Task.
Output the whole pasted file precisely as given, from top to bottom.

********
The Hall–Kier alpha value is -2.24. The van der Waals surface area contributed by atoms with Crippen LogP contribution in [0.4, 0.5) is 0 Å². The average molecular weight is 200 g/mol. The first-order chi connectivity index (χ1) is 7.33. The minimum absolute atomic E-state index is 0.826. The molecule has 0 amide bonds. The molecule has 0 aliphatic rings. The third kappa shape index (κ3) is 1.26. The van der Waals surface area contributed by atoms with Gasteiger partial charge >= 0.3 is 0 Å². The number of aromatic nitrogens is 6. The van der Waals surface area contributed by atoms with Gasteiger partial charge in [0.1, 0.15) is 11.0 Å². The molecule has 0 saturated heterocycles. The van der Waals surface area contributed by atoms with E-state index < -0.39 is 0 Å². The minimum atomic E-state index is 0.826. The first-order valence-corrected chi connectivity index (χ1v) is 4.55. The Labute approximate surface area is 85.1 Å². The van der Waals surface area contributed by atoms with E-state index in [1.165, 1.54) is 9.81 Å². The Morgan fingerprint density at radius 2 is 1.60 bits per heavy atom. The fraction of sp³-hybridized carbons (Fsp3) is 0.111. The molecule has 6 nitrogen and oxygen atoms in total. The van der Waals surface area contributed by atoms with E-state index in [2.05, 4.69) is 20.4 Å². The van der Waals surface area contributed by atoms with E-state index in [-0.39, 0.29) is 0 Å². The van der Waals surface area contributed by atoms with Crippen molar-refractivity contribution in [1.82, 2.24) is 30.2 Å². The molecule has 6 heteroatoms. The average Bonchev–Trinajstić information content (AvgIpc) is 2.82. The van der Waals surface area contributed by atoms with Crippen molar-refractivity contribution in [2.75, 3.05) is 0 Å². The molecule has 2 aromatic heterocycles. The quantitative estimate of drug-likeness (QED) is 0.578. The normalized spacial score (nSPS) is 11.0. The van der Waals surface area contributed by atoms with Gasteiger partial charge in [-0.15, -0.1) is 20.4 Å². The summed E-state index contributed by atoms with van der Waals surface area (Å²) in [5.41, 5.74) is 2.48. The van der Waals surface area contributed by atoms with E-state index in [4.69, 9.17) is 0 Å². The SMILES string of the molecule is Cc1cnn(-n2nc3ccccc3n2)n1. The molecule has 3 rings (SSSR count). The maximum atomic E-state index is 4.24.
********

The Hall–Kier alpha value is -2.24. The van der Waals surface area contributed by atoms with Crippen LogP contribution in [0.4, 0.5) is 0 Å². The average molecular weight is 200 g/mol. The first-order chi connectivity index (χ1) is 7.33. The minimum absolute atomic E-state index is 0.826. The molecule has 0 amide bonds. The molecule has 0 aliphatic rings. The third kappa shape index (κ3) is 1.26. The van der Waals surface area contributed by atoms with Gasteiger partial charge >= 0.3 is 0 Å². The number of aromatic nitrogens is 6. The van der Waals surface area contributed by atoms with Gasteiger partial charge in [0.1, 0.15) is 11.0 Å². The molecule has 0 saturated heterocycles. The van der Waals surface area contributed by atoms with E-state index < -0.39 is 0 Å². The minimum atomic E-state index is 0.826. The first-order valence-corrected chi connectivity index (χ1v) is 4.55. The Labute approximate surface area is 85.1 Å². The van der Waals surface area contributed by atoms with E-state index in [1.165, 1.54) is 9.81 Å². The Morgan fingerprint density at radius 2 is 1.60 bits per heavy atom. The fraction of sp³-hybridized carbons (Fsp3) is 0.111. The molecule has 6 nitrogen and oxygen atoms in total. The van der Waals surface area contributed by atoms with E-state index in [2.05, 4.69) is 20.4 Å². The van der Waals surface area contributed by atoms with E-state index in [-0.39, 0.29) is 0 Å². The van der Waals surface area contributed by atoms with Crippen molar-refractivity contribution in [1.82, 2.24) is 30.2 Å². The molecule has 6 heteroatoms. The average Bonchev–Trinajstić information content (AvgIpc) is 2.82. The van der Waals surface area contributed by atoms with Crippen molar-refractivity contribution in [2.75, 3.05) is 0 Å². The molecule has 2 aromatic heterocycles. The quantitative estimate of drug-likeness (QED) is 0.578. The normalized spacial score (nSPS) is 11.0. The van der Waals surface area contributed by atoms with Gasteiger partial charge in [-0.15, -0.1) is 20.4 Å². The summed E-state index contributed by atoms with van der Waals surface area (Å²) in [5.41, 5.74) is 2.48. The van der Waals surface area contributed by atoms with E-state index in [4.69, 9.17) is 0 Å². The SMILES string of the molecule is Cc1cnn(-n2nc3ccccc3n2)n1. The molecule has 3 rings (SSSR count). The maximum atomic E-state index is 4.24.